But the documents show that employees at Regional and Toppenish were directed not to offer or mention charity care as often as the law dictates, and that there were incentive programs for staff to seek more money through collections from self-pay patients rather than offering free or discounted care.
In his 2007 email asking staff to inform self-pay patients that they would always be responsible for paying part of their bill at HMA hospitals, one HMA corporate officer in Florida said the company was counting on this initiative to “partially turn the tide of indigent patients entering the our (sic) hospital system.”
In a January 2013 email, a Toppenish supervisor told employees, “Please do not give any patient a charity application if they request charity please tell them that yes we do have a charity program and direct them to” a toll-free number to call.
Emails from July 2013 show employees discussing whether to bring up charity care at all.
“I was under the impression that we will process charity care IF a patient applies and that we are not seeking patients out to apply for charity,” one woman wrote. Another responded, “Per our charity policy, we do not reach out to patients and offer them charity. We post the charity policy in house.”
Washington Administrative Code (WAC 246-453) spells out that hospital charity care policies must be made “publicly available,” i.e., “posted or prominently displayed within public areas of the hospital, and provided to the individual in writing and explained” at the time the hospital asks about insurance or other means of payment.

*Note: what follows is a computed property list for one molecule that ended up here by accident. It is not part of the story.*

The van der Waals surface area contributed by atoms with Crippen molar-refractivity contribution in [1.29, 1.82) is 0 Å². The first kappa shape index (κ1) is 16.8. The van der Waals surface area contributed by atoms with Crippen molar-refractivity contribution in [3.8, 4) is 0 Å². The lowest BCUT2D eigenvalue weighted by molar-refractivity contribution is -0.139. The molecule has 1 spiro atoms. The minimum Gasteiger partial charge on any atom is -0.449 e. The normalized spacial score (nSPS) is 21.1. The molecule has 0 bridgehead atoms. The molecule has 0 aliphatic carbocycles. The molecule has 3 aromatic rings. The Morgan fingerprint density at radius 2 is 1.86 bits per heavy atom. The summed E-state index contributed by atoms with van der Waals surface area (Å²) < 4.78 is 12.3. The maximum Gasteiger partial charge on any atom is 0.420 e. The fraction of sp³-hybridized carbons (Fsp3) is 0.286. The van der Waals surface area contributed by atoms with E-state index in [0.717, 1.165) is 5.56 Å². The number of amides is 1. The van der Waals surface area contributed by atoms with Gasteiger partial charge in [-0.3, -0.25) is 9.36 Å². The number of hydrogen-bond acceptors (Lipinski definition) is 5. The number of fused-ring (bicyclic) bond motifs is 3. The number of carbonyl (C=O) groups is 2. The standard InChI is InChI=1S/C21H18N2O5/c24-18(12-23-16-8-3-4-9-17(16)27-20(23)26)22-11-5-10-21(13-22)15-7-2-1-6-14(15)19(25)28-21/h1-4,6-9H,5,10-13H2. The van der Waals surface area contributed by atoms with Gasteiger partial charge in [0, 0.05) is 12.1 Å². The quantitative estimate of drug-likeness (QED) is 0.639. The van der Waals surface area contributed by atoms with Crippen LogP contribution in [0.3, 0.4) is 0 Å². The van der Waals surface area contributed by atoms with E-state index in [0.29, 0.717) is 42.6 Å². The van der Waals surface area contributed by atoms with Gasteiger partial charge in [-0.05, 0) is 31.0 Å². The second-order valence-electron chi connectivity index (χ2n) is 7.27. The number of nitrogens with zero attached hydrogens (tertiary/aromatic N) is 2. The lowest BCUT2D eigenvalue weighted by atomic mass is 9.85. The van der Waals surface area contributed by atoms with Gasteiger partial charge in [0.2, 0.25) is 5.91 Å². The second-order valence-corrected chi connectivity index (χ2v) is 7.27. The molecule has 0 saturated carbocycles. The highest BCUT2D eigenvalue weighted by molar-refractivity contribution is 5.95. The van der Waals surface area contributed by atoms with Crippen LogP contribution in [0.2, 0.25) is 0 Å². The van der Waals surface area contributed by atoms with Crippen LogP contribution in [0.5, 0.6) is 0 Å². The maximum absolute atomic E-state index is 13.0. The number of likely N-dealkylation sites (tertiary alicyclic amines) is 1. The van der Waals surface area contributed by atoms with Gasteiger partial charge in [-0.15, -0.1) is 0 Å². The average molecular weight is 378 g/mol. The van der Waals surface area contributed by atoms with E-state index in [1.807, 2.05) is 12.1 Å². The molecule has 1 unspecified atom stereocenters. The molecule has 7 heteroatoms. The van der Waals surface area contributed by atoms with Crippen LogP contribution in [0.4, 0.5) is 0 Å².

The policies must be posted in languages commonly spoken in the area, and interpreted for non-English speaking patients or anyone who can’t read or understand the writing and explanation.
Regional officials would not comment for this story, citing the pending litigation, hospital spokesman Blake Keller said. However, he wrote in an email, “Following our affiliation with CHS in January 2014, our hospital implemented new charity care policies that have been approved by the Washington State Department of Health.”
Documents show that Regional sought to amend its practices in late 2013. In an email from December of that year, a patient access director told other staff members that Washington state law required them to screen everyone inquiring about charity, regardless of their credit score.